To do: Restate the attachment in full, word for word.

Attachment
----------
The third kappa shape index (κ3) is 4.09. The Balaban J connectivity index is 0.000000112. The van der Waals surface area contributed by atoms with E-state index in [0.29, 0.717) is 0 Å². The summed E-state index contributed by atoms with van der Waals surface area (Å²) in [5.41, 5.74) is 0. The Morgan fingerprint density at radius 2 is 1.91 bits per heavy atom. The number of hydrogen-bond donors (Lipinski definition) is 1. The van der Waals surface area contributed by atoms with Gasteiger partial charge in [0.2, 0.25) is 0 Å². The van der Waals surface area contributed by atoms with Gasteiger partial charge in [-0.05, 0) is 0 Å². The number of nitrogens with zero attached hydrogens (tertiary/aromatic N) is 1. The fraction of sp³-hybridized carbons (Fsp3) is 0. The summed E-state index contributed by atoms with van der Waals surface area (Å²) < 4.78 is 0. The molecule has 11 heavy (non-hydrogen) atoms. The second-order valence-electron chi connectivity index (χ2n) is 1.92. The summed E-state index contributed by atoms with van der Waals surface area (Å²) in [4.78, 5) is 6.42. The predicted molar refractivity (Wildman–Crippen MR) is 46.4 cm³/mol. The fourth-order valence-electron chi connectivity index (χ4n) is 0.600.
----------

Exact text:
The third kappa shape index (κ3) is 4.09. The Balaban J connectivity index is 0.000000112. The van der Waals surface area contributed by atoms with E-state index in [0.29, 0.717) is 0 Å². The summed E-state index contributed by atoms with van der Waals surface area (Å²) in [5.41, 5.74) is 0. The Morgan fingerprint density at radius 2 is 1.91 bits per heavy atom. The number of hydrogen-bond donors (Lipinski definition) is 1. The van der Waals surface area contributed by atoms with Gasteiger partial charge in [0.2, 0.25) is 0 Å². The van der Waals surface area contributed by atoms with Gasteiger partial charge in [-0.05, 0) is 0 Å². The number of nitrogens with zero attached hydrogens (tertiary/aromatic N) is 1. The fraction of sp³-hybridized carbons (Fsp3) is 0. The summed E-state index contributed by atoms with van der Waals surface area (Å²) < 4.78 is 0. The molecule has 11 heavy (non-hydrogen) atoms. The second-order valence-electron chi connectivity index (χ2n) is 1.92. The summed E-state index contributed by atoms with van der Waals surface area (Å²) in [4.78, 5) is 6.42. The predicted molar refractivity (Wildman–Crippen MR) is 46.4 cm³/mol. The fourth-order valence-electron chi connectivity index (χ4n) is 0.600.